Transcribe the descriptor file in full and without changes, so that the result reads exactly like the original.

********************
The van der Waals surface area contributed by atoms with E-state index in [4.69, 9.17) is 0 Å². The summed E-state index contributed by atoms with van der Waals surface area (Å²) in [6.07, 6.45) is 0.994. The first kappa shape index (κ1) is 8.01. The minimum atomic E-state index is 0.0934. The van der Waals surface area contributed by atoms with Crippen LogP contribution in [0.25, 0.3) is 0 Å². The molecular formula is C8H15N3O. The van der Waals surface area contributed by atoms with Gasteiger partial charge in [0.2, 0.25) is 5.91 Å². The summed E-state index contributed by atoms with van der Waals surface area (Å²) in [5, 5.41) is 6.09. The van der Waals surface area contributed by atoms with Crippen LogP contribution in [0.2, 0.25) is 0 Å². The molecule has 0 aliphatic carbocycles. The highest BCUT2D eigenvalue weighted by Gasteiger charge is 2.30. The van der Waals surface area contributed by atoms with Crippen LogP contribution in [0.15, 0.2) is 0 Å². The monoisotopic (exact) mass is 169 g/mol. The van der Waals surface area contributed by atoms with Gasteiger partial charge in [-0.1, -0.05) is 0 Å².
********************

The van der Waals surface area contributed by atoms with E-state index in [4.69, 9.17) is 0 Å². The summed E-state index contributed by atoms with van der Waals surface area (Å²) in [6.07, 6.45) is 0.994. The first kappa shape index (κ1) is 8.01. The minimum atomic E-state index is 0.0934. The van der Waals surface area contributed by atoms with Crippen LogP contribution in [0.25, 0.3) is 0 Å². The molecular formula is C8H15N3O. The van der Waals surface area contributed by atoms with Gasteiger partial charge in [0.2, 0.25) is 5.91 Å². The summed E-state index contributed by atoms with van der Waals surface area (Å²) in [5, 5.41) is 6.09. The van der Waals surface area contributed by atoms with Crippen LogP contribution in [0.2, 0.25) is 0 Å². The molecule has 0 aliphatic carbocycles. The highest BCUT2D eigenvalue weighted by Gasteiger charge is 2.30. The van der Waals surface area contributed by atoms with Crippen LogP contribution in [0.15, 0.2) is 0 Å². The monoisotopic (exact) mass is 169 g/mol. The van der Waals surface area contributed by atoms with Gasteiger partial charge in [-0.1, -0.05) is 0 Å².